It’s been two weeks since Facebook announced that its American fact-checking partners would start to receive daily reports on suspicious pieces of content spread on Instagram — and be expected to analyze their veracity — as part of Facebook’s international program to fight misinformation.
Since then, at least three images that went viral on the photo- and video-sharing social network have been flagged as “false” by U.S.-based fact-checkers: one by Science Feedback; one by Lead Stories; and one by PolitiFact.
After two weeks of work, these three fact-checkers agree: They are still learning how to work with this new feature but can already see room for improvement.
Science Feedback, a not-for-profit organization built to verify online information regarding science, debunked a meme that inaccurately claimed some bananas had been injected with HIV-contaminated blood a few days ago.
The false image, showing a banana with a red and rounded spot right in the middle, was posted on Instagram on July 26 and was still very popular until this week. On Tuesday, the image had about 300 likes and could be easily seen on the platform, even though Science Feedback had published an article explaining “red discoloration in fruits is the result of plant diseases, not due to injected blood” and had tagged this post false.
“(As of Tuesday morning), there are about a hundred posts in the Instagram section to be fact-checked,” said the organization’s director, Emmanuel Vincent. “We have the same tool we used to have for fact-checking Facebook News Feed. We just got a different column, full of Instagram content.”
There is also no doubt the Third Party Fact-Checking Program on Instagram will not delete any content from social media, as it doesn’t on Facebook. There is also no doubt that the amount of information to be verified increased when Instagram was added to the queue that fact-checkers should work every day. So is Instagram content any different from Facebook’s?
Maarten Schenk, the co-founder of Lead Stories, pointed out an interesting observation: many Instagram posts that are reported to Facebook as suspicious consist of mobile screenshots taken from other platforms.
“On Instagram, I’ve been seeing a lot of mobile screenshots showing conversations held on WhatsApp, Telegram, Facebook… Some times, they are even screenshotting screenshots,” he said.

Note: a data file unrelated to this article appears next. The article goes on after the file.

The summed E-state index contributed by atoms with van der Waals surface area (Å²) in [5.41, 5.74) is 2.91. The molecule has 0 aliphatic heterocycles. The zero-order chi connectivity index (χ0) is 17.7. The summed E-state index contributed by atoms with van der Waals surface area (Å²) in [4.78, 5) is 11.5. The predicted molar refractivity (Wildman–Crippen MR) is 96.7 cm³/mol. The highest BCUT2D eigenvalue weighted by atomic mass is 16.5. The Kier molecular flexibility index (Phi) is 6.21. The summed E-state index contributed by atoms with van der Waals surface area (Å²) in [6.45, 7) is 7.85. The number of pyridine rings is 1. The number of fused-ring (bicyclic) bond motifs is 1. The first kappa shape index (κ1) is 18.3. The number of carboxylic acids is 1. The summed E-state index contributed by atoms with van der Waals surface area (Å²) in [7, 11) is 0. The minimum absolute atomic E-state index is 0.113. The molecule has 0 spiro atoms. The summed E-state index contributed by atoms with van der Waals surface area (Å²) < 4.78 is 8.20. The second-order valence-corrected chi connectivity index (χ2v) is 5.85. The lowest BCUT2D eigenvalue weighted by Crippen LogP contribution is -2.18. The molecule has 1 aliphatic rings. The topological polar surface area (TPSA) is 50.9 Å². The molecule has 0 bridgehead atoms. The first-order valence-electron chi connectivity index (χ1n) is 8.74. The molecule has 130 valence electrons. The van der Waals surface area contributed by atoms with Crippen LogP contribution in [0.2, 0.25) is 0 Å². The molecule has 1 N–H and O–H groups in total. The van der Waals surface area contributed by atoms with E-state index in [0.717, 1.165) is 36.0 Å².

On Aug. 20, Lead Stories tagged as false a post that claimed Instagram users could modify their agreement with the platform by simply posting a specific picture with legal gibberish. That was not true but became viral anyway – on Instagram and on Facebook. And, only thanks to that fact, Schenk could flag this information as false in both platforms.
“Before selecting what social media post we should work on, we usually sort our queue by the most recent publication and also by their virality. Since on Instagram you don’t have shares, Instagram posts never pop up on the virality list,” he explained. “So we have to make sure our team always takes a look at the Instagram list, too.”
Since 2016, when the Third Party Fact-Checking Project was launched in the United States, fact-checkers have been using a special tool – called Claim Check and designed by Facebook – to receive all pieces of content they could verify.
Regarding Facebook’s posts, the tool usually shows the day a text, a photo or an image was published. It also reveals how viral it is at a certain moment of time, by pointing out the number of shares it has. With Instagram, it does not. So Facebook will be urged to develop new ways to measure how popular a piece of content is in this second platform to help fact-checkers decide what they need to verify first.
Daniel Funke, a reporter for PolitiFact, said he sees zero information about how viral an Instagram post is when using the tool fact-checkers have. To get that information, he needs to click and open each one of the reported posts from Instagram, which is time-consuming.
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On Monday, he debunked an image that listed 12 restaurants and food chains as being supporters for Donald Trump’s 2020 reelection campaign. The information was considered false and tagged as so.
To report suspicious content on Instagram, U.S. users have to click on the three dots in the upper right corner of each post, choose “it’s inappropriate” and then “false information.” For now, posts are only being reviewed by American fact-checkers and all of them must be signatories to the International Network’s Code of Principles to participate in the program.